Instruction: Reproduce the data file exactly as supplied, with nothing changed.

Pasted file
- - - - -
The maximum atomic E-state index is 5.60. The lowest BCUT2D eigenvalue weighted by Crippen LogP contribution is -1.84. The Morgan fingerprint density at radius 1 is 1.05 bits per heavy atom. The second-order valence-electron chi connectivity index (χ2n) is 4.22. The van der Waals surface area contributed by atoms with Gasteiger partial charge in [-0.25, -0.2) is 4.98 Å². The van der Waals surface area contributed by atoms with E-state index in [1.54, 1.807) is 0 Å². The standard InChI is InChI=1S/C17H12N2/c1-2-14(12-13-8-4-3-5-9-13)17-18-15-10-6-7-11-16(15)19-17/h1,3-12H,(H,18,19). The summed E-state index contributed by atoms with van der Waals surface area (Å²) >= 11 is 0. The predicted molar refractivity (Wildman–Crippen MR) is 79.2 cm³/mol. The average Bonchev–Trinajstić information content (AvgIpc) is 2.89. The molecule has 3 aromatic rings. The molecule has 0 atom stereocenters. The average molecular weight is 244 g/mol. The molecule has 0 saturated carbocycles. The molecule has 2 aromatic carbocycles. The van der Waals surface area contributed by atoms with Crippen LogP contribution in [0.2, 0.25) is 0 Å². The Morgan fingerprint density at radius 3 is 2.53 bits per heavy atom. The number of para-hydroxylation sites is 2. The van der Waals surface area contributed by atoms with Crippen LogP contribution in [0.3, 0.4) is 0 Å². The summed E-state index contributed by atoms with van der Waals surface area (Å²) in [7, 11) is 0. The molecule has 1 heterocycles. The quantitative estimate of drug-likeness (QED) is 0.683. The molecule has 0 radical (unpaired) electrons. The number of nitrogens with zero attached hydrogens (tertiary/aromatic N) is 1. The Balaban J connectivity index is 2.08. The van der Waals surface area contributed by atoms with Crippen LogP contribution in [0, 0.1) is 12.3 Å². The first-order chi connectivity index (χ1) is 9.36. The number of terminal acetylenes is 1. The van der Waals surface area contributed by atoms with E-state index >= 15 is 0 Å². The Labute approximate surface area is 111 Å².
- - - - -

The maximum atomic E-state index is 5.60. The lowest BCUT2D eigenvalue weighted by Crippen LogP contribution is -1.84. The Morgan fingerprint density at radius 1 is 1.05 bits per heavy atom. The second-order valence-electron chi connectivity index (χ2n) is 4.22. The van der Waals surface area contributed by atoms with Gasteiger partial charge in [-0.25, -0.2) is 4.98 Å². The van der Waals surface area contributed by atoms with E-state index in [1.54, 1.807) is 0 Å². The standard InChI is InChI=1S/C17H12N2/c1-2-14(12-13-8-4-3-5-9-13)17-18-15-10-6-7-11-16(15)19-17/h1,3-12H,(H,18,19). The summed E-state index contributed by atoms with van der Waals surface area (Å²) >= 11 is 0. The predicted molar refractivity (Wildman–Crippen MR) is 79.2 cm³/mol. The average Bonchev–Trinajstić information content (AvgIpc) is 2.89. The molecule has 3 aromatic rings. The molecule has 0 atom stereocenters. The average molecular weight is 244 g/mol. The molecule has 0 saturated carbocycles. The molecule has 2 aromatic carbocycles. The van der Waals surface area contributed by atoms with Crippen LogP contribution in [0.2, 0.25) is 0 Å². The Morgan fingerprint density at radius 3 is 2.53 bits per heavy atom. The number of para-hydroxylation sites is 2. The van der Waals surface area contributed by atoms with Crippen LogP contribution in [0.3, 0.4) is 0 Å². The summed E-state index contributed by atoms with van der Waals surface area (Å²) in [7, 11) is 0. The molecule has 1 heterocycles. The quantitative estimate of drug-likeness (QED) is 0.683. The molecule has 0 radical (unpaired) electrons. The number of nitrogens with zero attached hydrogens (tertiary/aromatic N) is 1. The Balaban J connectivity index is 2.08. The van der Waals surface area contributed by atoms with Crippen LogP contribution in [0, 0.1) is 12.3 Å². The first-order chi connectivity index (χ1) is 9.36. The number of terminal acetylenes is 1. The van der Waals surface area contributed by atoms with E-state index >= 15 is 0 Å². The Labute approximate surface area is 111 Å².